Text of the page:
HDB incurs over S$4 billion deficit, highest since inception of public housing

The Dragon Playground, one of two remaining playgrounds built for public housing estates by the Housing Development and Board (HDB) in the 1970s, is seen in the satellite town of Toa Payoh in central Singapore, June 16, 2019. Picture taken June 16, 2019. REUTERS/Loriene Perera
The Dragon Playground, one of two remaining playgrounds built for public housing estates by the Housing Development and Board (HDB) in the 1970s, is seen in the satellite town of Toa Payoh in central Singapore, June 16, 2019. Picture taken June 16, 2019. (PHOTO: REUTERS/Loriene Perera)

SINGAPORE – The Housing and Development Board (HDB) has incurred a record net deficit of S$4.367 billion in Financial Year (FY) 2021.

This is the highest ever deficit recorded since the inception of public housing in Singapore.

In a press release covering its FY2021/FY2022 annual report, it said that this amount – calculated before government grant – is 86 per cent higher than the S$2.346 billion deficit incurred in FY2020.

Of the S$4.367 billion deficit, S$3.85 billion was incurred for the Home Ownership segment in FY2021, HDB said. This is almost double the S$1.953 billion deficit recorded in FY2020.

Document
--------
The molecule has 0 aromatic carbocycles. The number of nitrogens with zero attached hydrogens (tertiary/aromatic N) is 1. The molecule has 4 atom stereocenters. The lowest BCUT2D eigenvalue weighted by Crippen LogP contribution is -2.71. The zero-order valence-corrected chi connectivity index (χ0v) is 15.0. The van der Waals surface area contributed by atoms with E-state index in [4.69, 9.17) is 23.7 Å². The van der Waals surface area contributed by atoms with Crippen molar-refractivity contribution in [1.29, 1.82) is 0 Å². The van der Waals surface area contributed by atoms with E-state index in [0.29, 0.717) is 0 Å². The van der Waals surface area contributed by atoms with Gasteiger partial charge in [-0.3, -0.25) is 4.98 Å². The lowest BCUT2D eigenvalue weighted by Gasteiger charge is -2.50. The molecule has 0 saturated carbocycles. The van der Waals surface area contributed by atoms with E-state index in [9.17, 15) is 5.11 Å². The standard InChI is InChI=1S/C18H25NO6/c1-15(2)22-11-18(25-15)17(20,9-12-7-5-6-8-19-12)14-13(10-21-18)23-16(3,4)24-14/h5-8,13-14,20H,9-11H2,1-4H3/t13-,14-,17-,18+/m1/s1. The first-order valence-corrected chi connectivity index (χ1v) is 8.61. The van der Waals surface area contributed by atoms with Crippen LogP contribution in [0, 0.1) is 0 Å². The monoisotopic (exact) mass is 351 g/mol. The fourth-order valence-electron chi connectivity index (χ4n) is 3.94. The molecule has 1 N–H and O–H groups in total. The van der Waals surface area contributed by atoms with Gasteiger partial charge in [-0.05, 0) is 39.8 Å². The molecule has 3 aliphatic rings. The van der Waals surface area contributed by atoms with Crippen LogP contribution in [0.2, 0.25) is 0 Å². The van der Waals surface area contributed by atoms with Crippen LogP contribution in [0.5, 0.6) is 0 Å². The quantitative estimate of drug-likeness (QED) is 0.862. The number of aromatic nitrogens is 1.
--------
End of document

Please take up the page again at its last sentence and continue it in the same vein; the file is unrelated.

The Home Ownership segment covers the development and sale of flats to eligible buyers under the various home ownership schemes for public housing, and disbursement of housing grants to eligible households of new and resale flats.

Minister for National Development Desmond Lee said, "HDB's substantial deficit under its Home Ownership Programme shows in real terms, our commitment to ensuring that public housing remains affordable, accessible, and inclusive."

The S$3.85 billion deficit, HDB noted, stems mainly from the expected loss for flats that are currently under development, gross loss on the sale of flats and disbursement of CPF housing grants.

Other contributing factors to the deficit include that from rental of HDB flats under the various rental housing schemes; higher expenditure for residential ancillary functions, including car park improvement; and the rejuvenation of towns and flats, including 53,792 units under the Home Improvement Programme (HIP).

More flats to be launched

To meet the strong housing demand, HDB has been ramping up the supply of BTO flats and will launch up to 23,000 flats per year in 2022 and 2023, it said.

"This is a significant increase of 35 per cent from the 17,000 flats launched in 2021. This means that not only will more buyers be able to secure their BTO flats, and in a wider range of locations, they will also be able to select from a larger pool of flats that meet their budgets," HDB said. "We are also prepared to launch up to 100,000 flats in total from 2021 to 2025, if needed."

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